A notion tossed around at the boys’ Sweet Sixteen (and one I’d personally like to see attempted) was a joint site harboring both the boys’ and girls’ state tournaments, as the All “A” Classic does in Frankfort. That appears to be out of the question at the present time.
“As long as I’m around you won’t see a recommendation from my position to run it in a combined format like that,” Tackett said. “Now that doesn’t mean they can’t be combined. But that particular format, it’s just a little different for these two tournaments. It might not be as well-received. It works well for a regular-season tournament and they do it very well. But it’s not in consideration at all.”
The KFC Yum Center is among the nicest arenas in the country, but its availability and rental fees contribute to why the boys’ Sweet Sixteen won’t be looking to make a move back to Louisville any time soon. Not much thought has been given at the KHSAA to the idea that a change of venue would help attendance; Tackett said it might cause more harm than good in part because of logistical concerns involving traffic and unfamiliarity with the arena.
Besides, the KHSAA has an agreement to hold the boys’ Sweet Sixteen in Rupp Arena through 2018 and looks to work out an extension of that agreement in the coming months. Said Tackett:
“We’re hoping to hammer out those terms this spring and set this thing to where when I’m gone, which hopefully will be a few years, the next commissioner doesn’t have to worry about where the site of the biggest event is. It’s already set.”
Tackett was on the task force that studied options for an overhaul of Rupp Arena and the surrounding facilities, a $350 million project that got put on hold after the city and UK couldn’t come to terms. Last summer the Lexington Center Corp. approved $15 million in technology improvements at Rupp, including ribbon boards and LED corner screens that have already been installed. A center-hung scoreboard, roof infrastructure and wireless Internet improvements are to come.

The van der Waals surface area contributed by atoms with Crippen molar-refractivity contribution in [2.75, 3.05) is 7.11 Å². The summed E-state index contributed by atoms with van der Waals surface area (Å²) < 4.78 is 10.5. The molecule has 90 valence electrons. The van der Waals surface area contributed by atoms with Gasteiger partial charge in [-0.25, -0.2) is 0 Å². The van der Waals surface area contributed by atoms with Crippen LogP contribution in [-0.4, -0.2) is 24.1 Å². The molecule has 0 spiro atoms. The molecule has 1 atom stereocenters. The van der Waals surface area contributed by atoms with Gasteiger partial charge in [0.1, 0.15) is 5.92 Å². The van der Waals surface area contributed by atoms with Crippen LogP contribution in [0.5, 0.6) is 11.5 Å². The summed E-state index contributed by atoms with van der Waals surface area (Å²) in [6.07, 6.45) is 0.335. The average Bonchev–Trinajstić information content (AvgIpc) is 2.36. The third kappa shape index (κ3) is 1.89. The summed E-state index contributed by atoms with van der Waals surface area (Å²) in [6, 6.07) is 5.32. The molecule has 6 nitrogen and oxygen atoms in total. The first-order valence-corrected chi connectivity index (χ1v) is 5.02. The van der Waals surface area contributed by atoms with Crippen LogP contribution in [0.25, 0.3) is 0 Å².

At some point all the parties involved — UK, the KHSAA and Rupp Arena, to name a few — will “sit down and work out a good plan and good timeline” for more extensive changes, Tackett said. He pointed to bench seating in the upper arena as one reason people stay away from the Sweet Sixteen.
“We hear about that, and that’s certainly something that might affect future NCAA events, et cetera,” Tackett said. “... But I totally understand the university president’s priorities. He’s got some buildings over there that are pretty old, too, and he needs to make sure that his first priority takes care of his students and then we’ll take care of the basketball team. The tough part about it is, money will probably come easier for helping the basketball team than building a new English building. That’s just the way life is.”
Why aren’t as many people coming to the boys’ Sweet Sixteen? What suggestions do you have to improve the fan experience surrounding “The Greatest Show in Hoops?” Please email or tweet your comments. I might publish them in this space next week.